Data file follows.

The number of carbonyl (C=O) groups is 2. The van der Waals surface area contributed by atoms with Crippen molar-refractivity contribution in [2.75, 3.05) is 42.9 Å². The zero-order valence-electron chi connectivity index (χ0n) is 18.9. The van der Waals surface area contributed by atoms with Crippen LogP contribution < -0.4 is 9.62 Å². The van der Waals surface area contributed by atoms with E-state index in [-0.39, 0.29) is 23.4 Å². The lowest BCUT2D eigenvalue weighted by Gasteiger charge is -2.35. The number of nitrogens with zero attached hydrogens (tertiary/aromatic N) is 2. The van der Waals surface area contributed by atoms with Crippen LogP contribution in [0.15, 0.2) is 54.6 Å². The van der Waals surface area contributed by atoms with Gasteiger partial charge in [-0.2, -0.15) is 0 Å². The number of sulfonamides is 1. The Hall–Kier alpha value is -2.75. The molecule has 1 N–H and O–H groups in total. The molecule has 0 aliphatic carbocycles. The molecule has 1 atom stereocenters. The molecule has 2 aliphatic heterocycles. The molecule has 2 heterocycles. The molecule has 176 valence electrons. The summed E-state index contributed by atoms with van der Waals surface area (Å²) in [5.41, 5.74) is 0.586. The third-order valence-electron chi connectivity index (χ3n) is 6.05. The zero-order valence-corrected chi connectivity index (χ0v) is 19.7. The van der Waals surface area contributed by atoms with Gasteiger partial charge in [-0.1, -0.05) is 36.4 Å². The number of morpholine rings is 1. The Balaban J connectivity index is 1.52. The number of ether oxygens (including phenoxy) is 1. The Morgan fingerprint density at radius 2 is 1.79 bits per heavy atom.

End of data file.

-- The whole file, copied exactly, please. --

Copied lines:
The number of carbonyl (C=O) groups is 2. The van der Waals surface area contributed by atoms with Crippen molar-refractivity contribution in [2.75, 3.05) is 42.9 Å². The zero-order valence-electron chi connectivity index (χ0n) is 18.9. The van der Waals surface area contributed by atoms with Crippen LogP contribution < -0.4 is 9.62 Å². The van der Waals surface area contributed by atoms with E-state index in [-0.39, 0.29) is 23.4 Å². The lowest BCUT2D eigenvalue weighted by Gasteiger charge is -2.35. The number of nitrogens with zero attached hydrogens (tertiary/aromatic N) is 2. The van der Waals surface area contributed by atoms with Crippen LogP contribution in [0.15, 0.2) is 54.6 Å². The van der Waals surface area contributed by atoms with Gasteiger partial charge in [-0.2, -0.15) is 0 Å². The number of sulfonamides is 1. The Hall–Kier alpha value is -2.75. The molecule has 1 N–H and O–H groups in total. The molecule has 0 aliphatic carbocycles. The molecule has 1 atom stereocenters. The molecule has 2 aliphatic heterocycles. The molecule has 2 heterocycles. The molecule has 176 valence electrons. The summed E-state index contributed by atoms with van der Waals surface area (Å²) in [5.41, 5.74) is 0.586. The third-order valence-electron chi connectivity index (χ3n) is 6.05. The zero-order valence-corrected chi connectivity index (χ0v) is 19.7. The van der Waals surface area contributed by atoms with Gasteiger partial charge in [-0.1, -0.05) is 36.4 Å². The number of morpholine rings is 1. The Balaban J connectivity index is 1.52. The number of ether oxygens (including phenoxy) is 1. The Morgan fingerprint density at radius 2 is 1.79 bits per heavy atom.